ReOrient Latest Issues
Below you can find the table of contents for the latest issues of ReOrient. All articles are Open Access and links to each article are provided below. The journal is hosted on JSTOR and can be found here to read online.
Emad El-Din Aysha
Abstract: Orientalism is a much maligned concept. While geared to the service of the Western colonial sense of superiority, Orientalism is, at base, a loose set of symbols and motifs that is more geared towards an introspective critique of the West itself. It represents certain internal antagonisms and Western anxieties that emerge in confrontations with the East over gender and sexuality. This becomes evident when it comes to Western science fiction (written and filmed) among other popular genres and specifically when applied to Arabs and Muslims (the “classical” East). Hitherto, most literature on the Orientalism evident in Western SF has focused on the Far East, via Techno-Orientalism and Cyber-Punk. The growing strength of Arab and Muslim SF, however, can counter these Orientalist tendencies in the genre; taking Egyptian SF as a test case. Western SF, moreover, can set its own house in order in the meantime, since SF allows for symbolic substitutes to existential threats traditionally posed by the East in the Western imagination.
Keywords: Edward Said, pop art, Techno-Orientalism, classic Orient, Arabic science fiction, agenda-setting, male sexuality
Abstract: This essay seeks to explicate a tension that lies at the very root of our discourse on Israel as a Jewish state. I argue that the academic and political fields tend to confuse and conflate two different, often contradictory understandings or constructions of the very meaning of Jewish politics. Schematically labelling these as Jewish politics versus the politics of Jews (and derived from these, the outlook of Israel as a “Jewish state” versus the notion of it being solely a “state of Jews”), I argue that the conflicting political and ideological constructions are nourished by different readings of Jewish identity and authenticity, which were first developed in Europe by leading (self-identified secular) Zionist ideologues, and later shaped mainstream readings of Israeli politics. The essay outlines the basic contours of this conceptual distinction, traces its roots in Zionist ideology (as developed in Eastern and Central Europe), and concludes with a consideration of the playing out of the tension at hand in contemporary Israeli politics.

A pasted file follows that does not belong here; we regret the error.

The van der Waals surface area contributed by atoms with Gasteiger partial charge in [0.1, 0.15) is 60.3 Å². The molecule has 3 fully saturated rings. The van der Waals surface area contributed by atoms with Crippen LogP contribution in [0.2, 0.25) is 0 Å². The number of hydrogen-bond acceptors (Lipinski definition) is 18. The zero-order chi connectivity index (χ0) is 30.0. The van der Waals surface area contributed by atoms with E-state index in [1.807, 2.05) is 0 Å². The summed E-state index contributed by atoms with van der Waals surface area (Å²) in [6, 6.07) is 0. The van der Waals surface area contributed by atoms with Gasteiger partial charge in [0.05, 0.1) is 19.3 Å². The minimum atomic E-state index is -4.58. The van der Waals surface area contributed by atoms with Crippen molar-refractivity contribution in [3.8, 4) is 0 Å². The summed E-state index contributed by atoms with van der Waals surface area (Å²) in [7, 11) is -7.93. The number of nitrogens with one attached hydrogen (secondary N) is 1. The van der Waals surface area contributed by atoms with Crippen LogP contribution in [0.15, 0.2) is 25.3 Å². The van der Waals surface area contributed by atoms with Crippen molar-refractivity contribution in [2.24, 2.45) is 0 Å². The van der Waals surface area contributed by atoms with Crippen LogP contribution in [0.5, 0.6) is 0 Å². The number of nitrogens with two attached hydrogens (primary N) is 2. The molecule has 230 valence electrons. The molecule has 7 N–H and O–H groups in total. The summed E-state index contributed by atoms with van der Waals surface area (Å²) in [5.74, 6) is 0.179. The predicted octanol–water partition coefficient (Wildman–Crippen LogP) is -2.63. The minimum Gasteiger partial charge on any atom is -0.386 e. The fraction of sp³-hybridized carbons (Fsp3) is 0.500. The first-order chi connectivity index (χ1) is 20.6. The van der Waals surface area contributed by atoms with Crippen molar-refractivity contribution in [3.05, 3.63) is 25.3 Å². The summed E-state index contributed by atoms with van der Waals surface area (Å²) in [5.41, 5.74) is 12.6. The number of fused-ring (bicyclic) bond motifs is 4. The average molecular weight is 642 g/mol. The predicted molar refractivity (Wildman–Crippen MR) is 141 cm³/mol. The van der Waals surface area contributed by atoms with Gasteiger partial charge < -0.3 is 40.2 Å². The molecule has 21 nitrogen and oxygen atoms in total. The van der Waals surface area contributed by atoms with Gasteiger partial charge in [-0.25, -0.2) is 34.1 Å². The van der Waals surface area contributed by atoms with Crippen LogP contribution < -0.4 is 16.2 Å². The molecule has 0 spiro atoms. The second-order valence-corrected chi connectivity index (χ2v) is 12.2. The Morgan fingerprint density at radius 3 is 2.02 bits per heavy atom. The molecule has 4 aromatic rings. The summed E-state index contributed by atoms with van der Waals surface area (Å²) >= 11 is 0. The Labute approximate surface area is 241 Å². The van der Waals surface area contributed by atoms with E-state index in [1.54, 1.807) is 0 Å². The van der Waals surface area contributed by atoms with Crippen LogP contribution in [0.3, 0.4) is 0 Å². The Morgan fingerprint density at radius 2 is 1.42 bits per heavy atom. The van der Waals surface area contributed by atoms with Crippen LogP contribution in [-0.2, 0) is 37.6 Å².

Angus M. Slater
Abstract: While the notion of philosophical hermeneutics and its impact on discourses of Islamic law and ethics have been a continuous feature of comparative and religious study in the recent past, this has tended to take the form of theoretical and largely textual hermeneutical readings. This article aims to examine the instances of the occurrence of one particular aspect of the philosophical hermeneutical canon, the Gadamerian notion of horizontverschmelzung, within the work of the contemporary Islamic legal thinker, Khaled Abou El Fadl. In doing so, the article focuses on the way in which the notion of horizontverschmelzung is used by Khaled Abou El Fadl both explicitly, in his textual work, and implicitly, in the performance of his broader methodological project. This dual dynamic is made apparent in his work that aims to engage with debates that are internal to the Muslim community, such as those over the process of the interpretation of the Shari’a, and those that involve the Muslim community’s relationship with the West, such as those to do with representation and identity. This dynamic is a vital consideration for the further understanding of contemporary forms of philosophical hermeneutics in the islamicate context and the legal and social work of Khaled Abou El Fadl.
Keywords: Horizontverschmelzung, Islamic law, Khaled Abou El Fadl, relation, identity, philosophical hermeneutics, Islamic ethics, beauty
Luis Manuel Hernández Aguilar and Zubair Ahmad
Abstract: Departing from the premise that the Qur’an has been imagined as a dangerous, almost subject-like text in the long tradition of the Eurocentric-Orientalist order, this contribution traces how Germany’s Islam Conference has attempted to govern this supposedly dangerous text by disciplining its readers and policing its interpretations particularly regarding gender justice and equality. In doing so we argue that the policing of the Qur’an is an important site of political interventions and as a technology of power whereby Muslims in contemporary Germany are problematised as deficient and archaic readers. Moreover, policing the Qur’an as a racialised textual governmentality, we argue, is a further point of power application within the larger context of refashioning the racialised figure of the Muslim subject in Germany.
Keywords: German Islam Conference, Muslims in Germany, the Qur’an, governmentality, Orientalism